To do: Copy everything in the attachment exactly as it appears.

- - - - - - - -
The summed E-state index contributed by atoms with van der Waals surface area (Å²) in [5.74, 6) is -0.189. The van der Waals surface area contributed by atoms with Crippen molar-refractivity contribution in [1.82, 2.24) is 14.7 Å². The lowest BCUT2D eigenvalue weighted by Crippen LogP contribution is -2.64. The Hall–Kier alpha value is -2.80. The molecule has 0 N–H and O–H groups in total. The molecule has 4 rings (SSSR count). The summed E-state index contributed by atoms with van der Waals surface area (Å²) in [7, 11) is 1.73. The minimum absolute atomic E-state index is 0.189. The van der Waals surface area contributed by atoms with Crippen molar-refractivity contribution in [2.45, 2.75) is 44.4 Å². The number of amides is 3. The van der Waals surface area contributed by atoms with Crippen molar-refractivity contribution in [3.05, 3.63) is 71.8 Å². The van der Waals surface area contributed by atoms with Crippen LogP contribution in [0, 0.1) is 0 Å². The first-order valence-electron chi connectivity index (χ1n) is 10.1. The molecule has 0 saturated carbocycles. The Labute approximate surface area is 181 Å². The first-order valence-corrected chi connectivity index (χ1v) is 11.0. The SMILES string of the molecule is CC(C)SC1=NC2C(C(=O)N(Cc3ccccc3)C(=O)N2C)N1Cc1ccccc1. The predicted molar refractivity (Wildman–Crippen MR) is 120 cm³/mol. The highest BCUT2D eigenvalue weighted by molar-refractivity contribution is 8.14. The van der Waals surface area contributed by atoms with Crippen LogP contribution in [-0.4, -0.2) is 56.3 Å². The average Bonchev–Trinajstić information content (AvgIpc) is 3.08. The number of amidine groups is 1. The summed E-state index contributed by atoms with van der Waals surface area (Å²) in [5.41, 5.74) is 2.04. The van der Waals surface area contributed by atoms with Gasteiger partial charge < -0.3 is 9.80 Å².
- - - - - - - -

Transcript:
The summed E-state index contributed by atoms with van der Waals surface area (Å²) in [5.74, 6) is -0.189. The van der Waals surface area contributed by atoms with Crippen molar-refractivity contribution in [1.82, 2.24) is 14.7 Å². The lowest BCUT2D eigenvalue weighted by Crippen LogP contribution is -2.64. The Hall–Kier alpha value is -2.80. The molecule has 0 N–H and O–H groups in total. The molecule has 4 rings (SSSR count). The summed E-state index contributed by atoms with van der Waals surface area (Å²) in [7, 11) is 1.73. The minimum absolute atomic E-state index is 0.189. The van der Waals surface area contributed by atoms with Crippen molar-refractivity contribution in [2.45, 2.75) is 44.4 Å². The number of amides is 3. The van der Waals surface area contributed by atoms with Crippen molar-refractivity contribution in [3.05, 3.63) is 71.8 Å². The van der Waals surface area contributed by atoms with Crippen LogP contribution in [0, 0.1) is 0 Å². The first-order valence-electron chi connectivity index (χ1n) is 10.1. The molecule has 0 saturated carbocycles. The Labute approximate surface area is 181 Å². The first-order valence-corrected chi connectivity index (χ1v) is 11.0. The SMILES string of the molecule is CC(C)SC1=NC2C(C(=O)N(Cc3ccccc3)C(=O)N2C)N1Cc1ccccc1. The predicted molar refractivity (Wildman–Crippen MR) is 120 cm³/mol. The highest BCUT2D eigenvalue weighted by molar-refractivity contribution is 8.14. The van der Waals surface area contributed by atoms with Crippen LogP contribution in [-0.4, -0.2) is 56.3 Å². The average Bonchev–Trinajstić information content (AvgIpc) is 3.08. The number of amidine groups is 1. The summed E-state index contributed by atoms with van der Waals surface area (Å²) in [5.41, 5.74) is 2.04. The van der Waals surface area contributed by atoms with Gasteiger partial charge < -0.3 is 9.80 Å².